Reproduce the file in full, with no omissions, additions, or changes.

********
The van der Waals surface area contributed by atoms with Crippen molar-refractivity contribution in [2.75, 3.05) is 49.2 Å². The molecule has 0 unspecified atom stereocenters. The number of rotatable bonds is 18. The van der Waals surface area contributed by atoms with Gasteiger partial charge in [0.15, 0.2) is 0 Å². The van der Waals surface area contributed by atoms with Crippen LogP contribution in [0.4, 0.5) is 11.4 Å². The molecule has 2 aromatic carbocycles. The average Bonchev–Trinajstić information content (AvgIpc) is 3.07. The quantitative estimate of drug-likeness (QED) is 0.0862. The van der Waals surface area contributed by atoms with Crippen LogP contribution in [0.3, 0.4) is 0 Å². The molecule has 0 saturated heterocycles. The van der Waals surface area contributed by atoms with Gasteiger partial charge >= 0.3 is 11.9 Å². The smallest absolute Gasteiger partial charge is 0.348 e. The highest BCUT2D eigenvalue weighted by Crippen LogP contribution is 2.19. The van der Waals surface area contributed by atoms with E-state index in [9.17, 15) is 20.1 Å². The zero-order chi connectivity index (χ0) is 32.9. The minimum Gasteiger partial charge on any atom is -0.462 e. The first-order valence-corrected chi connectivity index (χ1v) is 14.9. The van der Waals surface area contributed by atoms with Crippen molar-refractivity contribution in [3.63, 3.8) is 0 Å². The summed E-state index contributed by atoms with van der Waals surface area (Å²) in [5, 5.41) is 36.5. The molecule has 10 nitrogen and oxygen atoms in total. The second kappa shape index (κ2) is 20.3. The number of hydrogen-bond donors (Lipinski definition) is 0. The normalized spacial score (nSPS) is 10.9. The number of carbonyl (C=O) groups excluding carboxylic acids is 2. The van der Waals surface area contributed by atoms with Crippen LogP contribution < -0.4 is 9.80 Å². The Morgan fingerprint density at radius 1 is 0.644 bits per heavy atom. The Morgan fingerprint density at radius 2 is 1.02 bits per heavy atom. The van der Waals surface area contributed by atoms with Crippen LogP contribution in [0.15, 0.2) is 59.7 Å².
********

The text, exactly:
The van der Waals surface area contributed by atoms with Crippen molar-refractivity contribution in [2.75, 3.05) is 49.2 Å². The molecule has 0 unspecified atom stereocenters. The number of rotatable bonds is 18. The van der Waals surface area contributed by atoms with Gasteiger partial charge in [0.15, 0.2) is 0 Å². The van der Waals surface area contributed by atoms with Crippen LogP contribution in [0.4, 0.5) is 11.4 Å². The molecule has 2 aromatic carbocycles. The average Bonchev–Trinajstić information content (AvgIpc) is 3.07. The quantitative estimate of drug-likeness (QED) is 0.0862. The van der Waals surface area contributed by atoms with Crippen LogP contribution in [0.3, 0.4) is 0 Å². The molecule has 0 saturated heterocycles. The van der Waals surface area contributed by atoms with Gasteiger partial charge >= 0.3 is 11.9 Å². The smallest absolute Gasteiger partial charge is 0.348 e. The highest BCUT2D eigenvalue weighted by Crippen LogP contribution is 2.19. The van der Waals surface area contributed by atoms with E-state index in [9.17, 15) is 20.1 Å². The zero-order chi connectivity index (χ0) is 32.9. The minimum Gasteiger partial charge on any atom is -0.462 e. The first-order valence-corrected chi connectivity index (χ1v) is 14.9. The van der Waals surface area contributed by atoms with Crippen molar-refractivity contribution in [3.63, 3.8) is 0 Å². The summed E-state index contributed by atoms with van der Waals surface area (Å²) in [5, 5.41) is 36.5. The molecule has 10 nitrogen and oxygen atoms in total. The second kappa shape index (κ2) is 20.3. The number of hydrogen-bond donors (Lipinski definition) is 0. The normalized spacial score (nSPS) is 10.9. The number of carbonyl (C=O) groups excluding carboxylic acids is 2. The van der Waals surface area contributed by atoms with Crippen LogP contribution < -0.4 is 9.80 Å². The Morgan fingerprint density at radius 1 is 0.644 bits per heavy atom. The Morgan fingerprint density at radius 2 is 1.02 bits per heavy atom. The van der Waals surface area contributed by atoms with Crippen LogP contribution in [0.15, 0.2) is 59.7 Å².